Wednesday, 2 December 2015

Nigeria: Buhari, Zuma to Meet Over MTN's U.S.$5.2 Billion Fine in Nigeria

President Muhammadu Buhari and his South African counterpart, President Jacob Zuma, are to meet in Johannesburg this week to discuss MTN's $5.2billion fine.
This is according to South Africa-based Sunday Times newspaper.
Both leaders are expected to meet and discuss the fine along the sidelines of the Forum of China-Africa Co-operation. The event takes place on December 4-5 at the Sandton Convention Centre.
Sunday Times Newspaper also revealed that the South African Government was concerned about the $5.2 billion fine imposed by Nigerian authorities on MTN Group but said this would not affect relations between the continent's two biggest economies.

"This issue is between MTN and the Nigerian authority. Obviously as government we are concerned about this matter and we do hope the talks between MTN and the Nigerian authorities bear fruit," Minister in the Presidency Jeff Radebe.
The Nigerian Communications Commission (NCC) fined MTN $5.2billion for failing to disconnect five million unregistered SIM cards in a timely manner. Nigeria's SIM card registration process is designed to curb terror and criminal threats in the country.
The fine, which Denmark-based Strand Consult said is the biggest of its kind in history, has rattled the South African headquartered MTN whose share price shed about fifth of its value amid the penalty.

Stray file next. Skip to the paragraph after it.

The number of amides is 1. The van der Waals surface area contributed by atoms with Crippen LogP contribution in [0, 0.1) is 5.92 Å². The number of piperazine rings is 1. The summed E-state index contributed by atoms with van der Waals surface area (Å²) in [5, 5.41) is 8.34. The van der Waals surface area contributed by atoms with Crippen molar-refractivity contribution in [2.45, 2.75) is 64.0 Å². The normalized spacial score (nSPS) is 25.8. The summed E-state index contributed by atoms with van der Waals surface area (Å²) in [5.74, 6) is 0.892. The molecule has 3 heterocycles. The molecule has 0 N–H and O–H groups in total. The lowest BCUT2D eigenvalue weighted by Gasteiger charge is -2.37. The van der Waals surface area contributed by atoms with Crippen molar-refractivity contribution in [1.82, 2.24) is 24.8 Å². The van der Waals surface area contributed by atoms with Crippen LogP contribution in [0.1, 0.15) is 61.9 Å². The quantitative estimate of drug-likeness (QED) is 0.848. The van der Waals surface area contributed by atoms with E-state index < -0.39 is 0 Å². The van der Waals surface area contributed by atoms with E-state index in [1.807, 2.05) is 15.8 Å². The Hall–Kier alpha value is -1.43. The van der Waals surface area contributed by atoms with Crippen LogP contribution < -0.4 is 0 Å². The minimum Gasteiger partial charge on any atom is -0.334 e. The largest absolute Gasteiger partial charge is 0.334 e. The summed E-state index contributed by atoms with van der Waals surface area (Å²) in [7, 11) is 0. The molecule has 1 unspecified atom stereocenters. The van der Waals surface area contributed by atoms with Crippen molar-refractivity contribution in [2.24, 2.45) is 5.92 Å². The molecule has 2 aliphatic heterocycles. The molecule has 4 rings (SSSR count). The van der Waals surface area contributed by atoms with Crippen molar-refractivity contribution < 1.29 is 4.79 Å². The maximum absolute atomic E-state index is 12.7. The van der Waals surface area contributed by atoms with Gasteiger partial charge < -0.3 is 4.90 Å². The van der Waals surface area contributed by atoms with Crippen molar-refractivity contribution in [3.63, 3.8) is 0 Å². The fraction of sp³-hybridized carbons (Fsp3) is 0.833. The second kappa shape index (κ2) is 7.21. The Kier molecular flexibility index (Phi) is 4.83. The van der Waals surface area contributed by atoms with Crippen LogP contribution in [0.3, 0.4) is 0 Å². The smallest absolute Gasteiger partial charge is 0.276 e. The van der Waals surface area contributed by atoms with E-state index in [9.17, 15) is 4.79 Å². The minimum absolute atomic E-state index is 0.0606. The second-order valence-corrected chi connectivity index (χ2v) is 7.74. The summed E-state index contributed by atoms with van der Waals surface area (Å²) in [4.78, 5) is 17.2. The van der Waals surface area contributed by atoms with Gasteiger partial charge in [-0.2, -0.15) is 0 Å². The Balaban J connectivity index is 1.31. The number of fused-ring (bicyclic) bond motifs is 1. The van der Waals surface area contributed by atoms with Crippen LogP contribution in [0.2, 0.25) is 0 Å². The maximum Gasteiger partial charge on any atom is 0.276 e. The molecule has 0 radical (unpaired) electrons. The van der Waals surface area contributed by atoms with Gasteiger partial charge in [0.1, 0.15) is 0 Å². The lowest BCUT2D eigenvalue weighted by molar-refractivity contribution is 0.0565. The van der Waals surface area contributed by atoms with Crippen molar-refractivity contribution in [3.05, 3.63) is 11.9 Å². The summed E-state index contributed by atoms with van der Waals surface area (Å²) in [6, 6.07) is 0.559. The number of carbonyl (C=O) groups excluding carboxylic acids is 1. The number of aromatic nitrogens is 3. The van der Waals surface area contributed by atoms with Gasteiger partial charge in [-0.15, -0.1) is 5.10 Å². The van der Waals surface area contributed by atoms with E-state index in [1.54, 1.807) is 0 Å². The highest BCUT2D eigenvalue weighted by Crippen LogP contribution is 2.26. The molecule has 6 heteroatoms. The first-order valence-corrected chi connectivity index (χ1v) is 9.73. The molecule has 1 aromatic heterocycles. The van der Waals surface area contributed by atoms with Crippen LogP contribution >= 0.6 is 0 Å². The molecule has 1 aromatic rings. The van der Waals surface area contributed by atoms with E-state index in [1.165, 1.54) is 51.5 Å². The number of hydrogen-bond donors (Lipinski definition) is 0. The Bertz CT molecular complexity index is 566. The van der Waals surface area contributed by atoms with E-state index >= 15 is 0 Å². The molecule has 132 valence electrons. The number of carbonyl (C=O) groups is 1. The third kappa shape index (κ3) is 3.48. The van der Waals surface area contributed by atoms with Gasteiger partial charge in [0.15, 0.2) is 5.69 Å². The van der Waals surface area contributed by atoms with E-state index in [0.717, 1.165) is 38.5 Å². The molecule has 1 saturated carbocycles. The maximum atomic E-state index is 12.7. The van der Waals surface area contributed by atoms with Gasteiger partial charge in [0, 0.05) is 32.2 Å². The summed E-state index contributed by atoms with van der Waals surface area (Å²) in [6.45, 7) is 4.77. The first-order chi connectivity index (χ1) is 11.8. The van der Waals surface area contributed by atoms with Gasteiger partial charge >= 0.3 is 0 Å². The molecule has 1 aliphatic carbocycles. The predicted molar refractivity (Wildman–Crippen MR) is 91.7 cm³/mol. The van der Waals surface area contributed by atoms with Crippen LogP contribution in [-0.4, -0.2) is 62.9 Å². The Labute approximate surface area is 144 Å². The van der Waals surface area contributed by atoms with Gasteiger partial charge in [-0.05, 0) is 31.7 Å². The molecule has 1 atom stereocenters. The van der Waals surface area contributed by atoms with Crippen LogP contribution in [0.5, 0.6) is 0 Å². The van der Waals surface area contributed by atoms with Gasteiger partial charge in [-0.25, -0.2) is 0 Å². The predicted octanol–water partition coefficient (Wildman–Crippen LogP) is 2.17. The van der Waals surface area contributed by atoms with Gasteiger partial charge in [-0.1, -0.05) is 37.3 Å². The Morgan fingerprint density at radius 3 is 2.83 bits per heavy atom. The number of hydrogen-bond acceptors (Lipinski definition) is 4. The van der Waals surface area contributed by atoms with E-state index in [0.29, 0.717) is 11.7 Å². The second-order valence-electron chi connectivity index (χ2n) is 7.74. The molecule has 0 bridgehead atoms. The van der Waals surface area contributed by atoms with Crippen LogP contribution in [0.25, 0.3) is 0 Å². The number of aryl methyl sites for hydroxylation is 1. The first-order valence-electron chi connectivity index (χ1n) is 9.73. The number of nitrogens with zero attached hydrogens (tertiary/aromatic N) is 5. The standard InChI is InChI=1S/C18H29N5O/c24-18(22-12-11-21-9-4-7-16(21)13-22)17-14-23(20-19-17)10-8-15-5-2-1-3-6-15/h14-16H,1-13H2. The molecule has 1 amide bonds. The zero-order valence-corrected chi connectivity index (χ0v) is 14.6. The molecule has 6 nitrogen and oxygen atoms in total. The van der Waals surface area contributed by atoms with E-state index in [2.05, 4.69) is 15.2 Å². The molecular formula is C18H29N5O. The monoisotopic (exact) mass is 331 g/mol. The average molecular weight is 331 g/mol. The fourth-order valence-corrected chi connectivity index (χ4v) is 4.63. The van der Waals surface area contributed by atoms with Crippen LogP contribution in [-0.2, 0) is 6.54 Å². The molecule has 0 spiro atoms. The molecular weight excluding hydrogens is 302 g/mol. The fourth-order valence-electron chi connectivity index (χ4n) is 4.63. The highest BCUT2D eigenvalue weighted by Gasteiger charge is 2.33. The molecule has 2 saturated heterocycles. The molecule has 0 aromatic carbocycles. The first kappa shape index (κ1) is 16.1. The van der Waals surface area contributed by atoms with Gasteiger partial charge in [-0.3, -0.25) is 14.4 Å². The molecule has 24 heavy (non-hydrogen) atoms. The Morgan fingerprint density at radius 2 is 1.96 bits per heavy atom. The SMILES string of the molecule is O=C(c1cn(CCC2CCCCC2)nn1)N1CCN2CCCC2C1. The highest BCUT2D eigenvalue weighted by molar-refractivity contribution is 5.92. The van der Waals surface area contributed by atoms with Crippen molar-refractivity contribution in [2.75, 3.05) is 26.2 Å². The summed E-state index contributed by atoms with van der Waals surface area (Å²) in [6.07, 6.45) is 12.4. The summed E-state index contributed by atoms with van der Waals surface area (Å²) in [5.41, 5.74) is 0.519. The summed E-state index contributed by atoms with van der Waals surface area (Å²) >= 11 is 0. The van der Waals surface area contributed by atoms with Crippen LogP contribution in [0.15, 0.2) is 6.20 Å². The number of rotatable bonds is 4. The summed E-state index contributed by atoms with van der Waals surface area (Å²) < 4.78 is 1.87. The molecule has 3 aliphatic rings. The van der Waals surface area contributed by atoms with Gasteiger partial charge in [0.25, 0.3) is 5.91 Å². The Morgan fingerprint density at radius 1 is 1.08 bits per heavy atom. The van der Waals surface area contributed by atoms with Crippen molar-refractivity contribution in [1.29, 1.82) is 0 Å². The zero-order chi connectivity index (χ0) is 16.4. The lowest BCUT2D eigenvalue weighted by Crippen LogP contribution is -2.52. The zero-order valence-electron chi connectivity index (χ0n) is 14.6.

MTN's group chief executive officer, Sifiso Dabengwa, subsequently quit while the company's former CEO, Phuthuma Nhleko, was then appointed as executive chairperson and charged with the responsibility of tackling the fine.
Talks between MTN and the NCC regarding the fine are said to be ongoing with Nhleko having visited Nigeria. The Johannesburg Stock Exchange (JSE) is also investigating MTN for how it announced its fine to shareholders.
MTN is viewed as Africa's biggest mobile phone company with Nigeria being viewed as MTN's biggest market.
Nigeria has been pushing all telecom operators to verify the identity of their subscribers, on concerns that unregistered SIM cards were being used for criminal activity in a country facing an insurgency by Islamic militant group Boko Haram.

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